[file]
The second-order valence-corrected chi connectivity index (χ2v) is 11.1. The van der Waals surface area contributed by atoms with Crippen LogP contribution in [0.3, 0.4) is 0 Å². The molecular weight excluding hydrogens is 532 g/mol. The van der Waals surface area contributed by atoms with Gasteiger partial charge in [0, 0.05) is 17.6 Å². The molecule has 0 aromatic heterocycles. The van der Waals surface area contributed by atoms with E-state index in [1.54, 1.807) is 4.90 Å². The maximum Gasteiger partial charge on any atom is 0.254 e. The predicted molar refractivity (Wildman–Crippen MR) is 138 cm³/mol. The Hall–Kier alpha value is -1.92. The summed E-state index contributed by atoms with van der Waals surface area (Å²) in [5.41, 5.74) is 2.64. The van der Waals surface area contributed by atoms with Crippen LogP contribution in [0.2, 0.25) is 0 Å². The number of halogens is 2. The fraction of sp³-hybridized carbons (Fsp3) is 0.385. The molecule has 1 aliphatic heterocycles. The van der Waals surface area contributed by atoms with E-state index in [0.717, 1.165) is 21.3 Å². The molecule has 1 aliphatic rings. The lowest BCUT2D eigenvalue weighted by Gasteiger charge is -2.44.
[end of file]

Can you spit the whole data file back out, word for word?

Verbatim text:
The second-order valence-corrected chi connectivity index (χ2v) is 11.1. The van der Waals surface area contributed by atoms with Crippen LogP contribution in [0.3, 0.4) is 0 Å². The molecular weight excluding hydrogens is 532 g/mol. The van der Waals surface area contributed by atoms with Gasteiger partial charge in [0, 0.05) is 17.6 Å². The molecule has 0 aromatic heterocycles. The van der Waals surface area contributed by atoms with E-state index in [1.54, 1.807) is 4.90 Å². The maximum Gasteiger partial charge on any atom is 0.254 e. The predicted molar refractivity (Wildman–Crippen MR) is 138 cm³/mol. The Hall–Kier alpha value is -1.92. The summed E-state index contributed by atoms with van der Waals surface area (Å²) in [5.41, 5.74) is 2.64. The van der Waals surface area contributed by atoms with Crippen LogP contribution in [0.2, 0.25) is 0 Å². The number of halogens is 2. The fraction of sp³-hybridized carbons (Fsp3) is 0.385. The molecule has 1 aliphatic heterocycles. The van der Waals surface area contributed by atoms with E-state index in [0.717, 1.165) is 21.3 Å². The molecule has 1 aliphatic rings. The lowest BCUT2D eigenvalue weighted by Gasteiger charge is -2.44.